[*it should not be discounted that alcoholics and other addicts do harm others, including but not limited to family members, loved ones, employers/employees, co-workers and friends, both directly and indirectly through their self-destructive behaviors, however those others, in many cases, have choices as to how much abuse they are willing to take and have the ability to set boundaries to limit their exposure to the damaging behaviors of the alcoholic/addict in their lives. Conversely, the animals who are unnecessarily harmed and killed for use by non-vegans have absolutely no choice nor ability to take action to seek safety on their own behalf. They are, in the purest sense, defenseless innocent victims who are powerless over our relentless oppression.]
Encouraging and supporting people as they strive to stop hurting themselves and become physically, emotionally and spiritually healthy is appropriate and acceptable. Encouraging and supporting people to take their time (sometimes for decades) in ceasing their complicity in the morally unjustifiable exploitation, enslavement and execution of the most vulnerable members of our global society – non-human individuals – is inappropriate and unacceptable. The transition timeline for anyone to embrace veganism is up to each individual who moves in that direction (for many of us, the transition was instantaneous once we understood the fundamental injustices in which we were participating and knew immediately we had to stop). What is up to us, as vegan advocates, is to present a clear and morally consistent message that anything less than veganism means a person is still engaging in violent, unacceptable, oppressive exploitation of the vulnerable and to encourage the fastest transition possible. To think and behave otherwise is to engage in and reinforce the current cultural paradigm of speciesism, as one would never take such a laissez-faire position if the victims of any oppressive situation were human.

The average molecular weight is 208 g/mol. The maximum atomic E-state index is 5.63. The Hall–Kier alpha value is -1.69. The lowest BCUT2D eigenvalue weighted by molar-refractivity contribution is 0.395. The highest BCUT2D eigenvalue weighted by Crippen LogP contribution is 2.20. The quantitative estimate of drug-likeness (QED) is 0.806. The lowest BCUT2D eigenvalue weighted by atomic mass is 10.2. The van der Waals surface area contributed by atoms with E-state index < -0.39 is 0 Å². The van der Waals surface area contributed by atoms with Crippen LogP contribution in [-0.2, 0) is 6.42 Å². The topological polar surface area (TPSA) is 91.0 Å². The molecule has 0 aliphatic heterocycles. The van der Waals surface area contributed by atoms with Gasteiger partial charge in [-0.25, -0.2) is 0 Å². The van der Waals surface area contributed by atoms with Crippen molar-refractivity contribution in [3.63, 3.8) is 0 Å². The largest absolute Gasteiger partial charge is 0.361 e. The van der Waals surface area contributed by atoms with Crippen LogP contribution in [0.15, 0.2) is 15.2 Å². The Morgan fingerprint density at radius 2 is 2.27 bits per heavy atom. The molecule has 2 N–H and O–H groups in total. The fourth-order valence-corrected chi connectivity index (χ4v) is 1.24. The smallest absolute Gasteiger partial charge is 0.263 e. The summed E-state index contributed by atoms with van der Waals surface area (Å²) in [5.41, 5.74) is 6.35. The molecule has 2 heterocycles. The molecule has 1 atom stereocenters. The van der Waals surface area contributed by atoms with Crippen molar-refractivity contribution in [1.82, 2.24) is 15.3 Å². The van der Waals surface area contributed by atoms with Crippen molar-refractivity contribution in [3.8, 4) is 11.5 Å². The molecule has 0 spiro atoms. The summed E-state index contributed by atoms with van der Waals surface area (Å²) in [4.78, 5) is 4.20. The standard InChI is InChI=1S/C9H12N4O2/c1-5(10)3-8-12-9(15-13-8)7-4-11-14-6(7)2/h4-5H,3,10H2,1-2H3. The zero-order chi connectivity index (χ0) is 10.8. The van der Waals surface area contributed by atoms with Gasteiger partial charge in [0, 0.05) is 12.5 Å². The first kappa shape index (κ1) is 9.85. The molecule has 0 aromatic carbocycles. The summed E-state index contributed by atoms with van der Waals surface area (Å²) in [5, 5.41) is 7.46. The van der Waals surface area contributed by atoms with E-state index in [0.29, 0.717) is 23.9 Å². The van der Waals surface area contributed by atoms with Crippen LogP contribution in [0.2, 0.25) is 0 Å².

Is Veganism “Difficult”?
When we clearly define an idea or concept, especially one that is routinely misunderstood, misinterpreted and mischaracterized, it becomes easier to understand and identify whether it is something with which one resonates ethically. Veganism is:
“A philosophy and way of living which seeks to exclude—as far as is possible and practicable—all forms of exploitation of, and cruelty to, animals for food, clothing or any other purpose; and by extension, promotes the development and use of animal-free alternatives for the benefit of humans, animals and the environment. In dietary terms, it denotes the practice of dispensing with all products derived wholly or partly from animals.” – Vegan Society 1979